Then we left. And I found myself mildly disappointed. All I got out of the trip was some mochi I could have bought anywhere in Kyoto, and a stock photo.
Overall, the best part of the trip was the mochi. I couldn’t really figure out why I was so bummed out about it.
But here’s what I wish I had known about Kinkakuji.
First off, Kinkakuji is not just about the building. One major part of Japanese architecture is emphasizing the nature around it. The importance of nature is probably a combination of Shinto and Buddhist beliefs, but you can really see it in all Japanese design.
If you ever go to a Japanese garden, it is amazing how much care is put into making sure everything looks perfect. I even went to one where they had purchased the mountain behind the garden so they could shape the trees in the background as well. Talk about dedication.
Kinkakuji is a pavilion that is surrounded by a carefully manicured Muromachi style garden. It’s very minimalistic, and I totally missed it. I wish I had stopped and spent some time to enjoy the path, as it is part of the experience just as much as the pavilion itself.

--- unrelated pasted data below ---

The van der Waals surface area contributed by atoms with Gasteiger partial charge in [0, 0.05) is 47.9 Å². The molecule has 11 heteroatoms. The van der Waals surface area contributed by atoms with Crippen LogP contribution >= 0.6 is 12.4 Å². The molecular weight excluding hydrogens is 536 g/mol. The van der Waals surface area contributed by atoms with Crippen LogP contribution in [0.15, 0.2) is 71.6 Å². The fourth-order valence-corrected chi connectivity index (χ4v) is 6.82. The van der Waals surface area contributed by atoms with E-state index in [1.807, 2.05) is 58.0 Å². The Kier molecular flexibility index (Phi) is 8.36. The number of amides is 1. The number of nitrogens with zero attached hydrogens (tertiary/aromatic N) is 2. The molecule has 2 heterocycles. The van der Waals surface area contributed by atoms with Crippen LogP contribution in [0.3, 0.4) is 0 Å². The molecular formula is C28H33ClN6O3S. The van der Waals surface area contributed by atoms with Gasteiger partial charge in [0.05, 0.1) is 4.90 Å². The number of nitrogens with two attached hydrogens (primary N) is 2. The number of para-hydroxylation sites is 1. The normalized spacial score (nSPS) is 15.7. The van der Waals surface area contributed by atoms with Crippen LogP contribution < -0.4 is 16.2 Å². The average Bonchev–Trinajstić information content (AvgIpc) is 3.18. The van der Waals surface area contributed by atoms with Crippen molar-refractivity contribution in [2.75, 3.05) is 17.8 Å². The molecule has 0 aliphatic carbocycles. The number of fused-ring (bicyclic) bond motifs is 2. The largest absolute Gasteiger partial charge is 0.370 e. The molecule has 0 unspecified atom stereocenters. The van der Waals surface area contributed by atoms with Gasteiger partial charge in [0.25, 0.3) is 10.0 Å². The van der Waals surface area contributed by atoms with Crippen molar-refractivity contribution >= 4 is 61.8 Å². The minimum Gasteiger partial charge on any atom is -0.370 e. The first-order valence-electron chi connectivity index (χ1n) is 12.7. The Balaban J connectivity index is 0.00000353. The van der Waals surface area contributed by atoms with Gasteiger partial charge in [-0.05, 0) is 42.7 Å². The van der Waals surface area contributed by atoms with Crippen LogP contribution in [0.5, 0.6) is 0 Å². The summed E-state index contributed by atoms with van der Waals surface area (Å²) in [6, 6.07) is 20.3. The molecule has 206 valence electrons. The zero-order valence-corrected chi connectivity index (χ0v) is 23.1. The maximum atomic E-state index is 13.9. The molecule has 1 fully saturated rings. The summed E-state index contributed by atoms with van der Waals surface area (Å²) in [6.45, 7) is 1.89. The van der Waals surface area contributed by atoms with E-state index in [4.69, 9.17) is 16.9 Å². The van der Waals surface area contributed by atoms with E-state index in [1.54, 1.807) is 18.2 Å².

Even the lake in front of the temple was designed to reflect the temple perfectly. Looking back at my pictures, I can even see how the trees around the temple are meant to frame it. Nothing is coincidence in a place like this.
When looking at other examples of Japanese architecture, it’s a bit easier to see that the building is not always the center of attention. Japanese buildings use a lot of natural wood and white walls. The plainness emphasizes how the building is part of the nature around it.
In that way, I now find Kinkakuji a little funny. It’s so ostentatious compared to other Japanese buildings. Of course, there’s a lot of bright red Japanese structures, especially when they are related to Shintoism, but pure gold? Someone is showing off here.
Another thing I wish I had known is how varied the architecture of the pavilion actually is. The first floor is done in a classical Heian style (11th century). The second floor is more of an aristocratic samurai style from a bit later (probably 13th century). The third floor is a more Chinese-influenced Muromachi style (14th Century). When you look at each floor carefully, it is pretty obvious that they are different. But if you don’t know that, you might not be able to tell. I certainly couldn’t. The structure itself takes you on a little trip through Japanese history.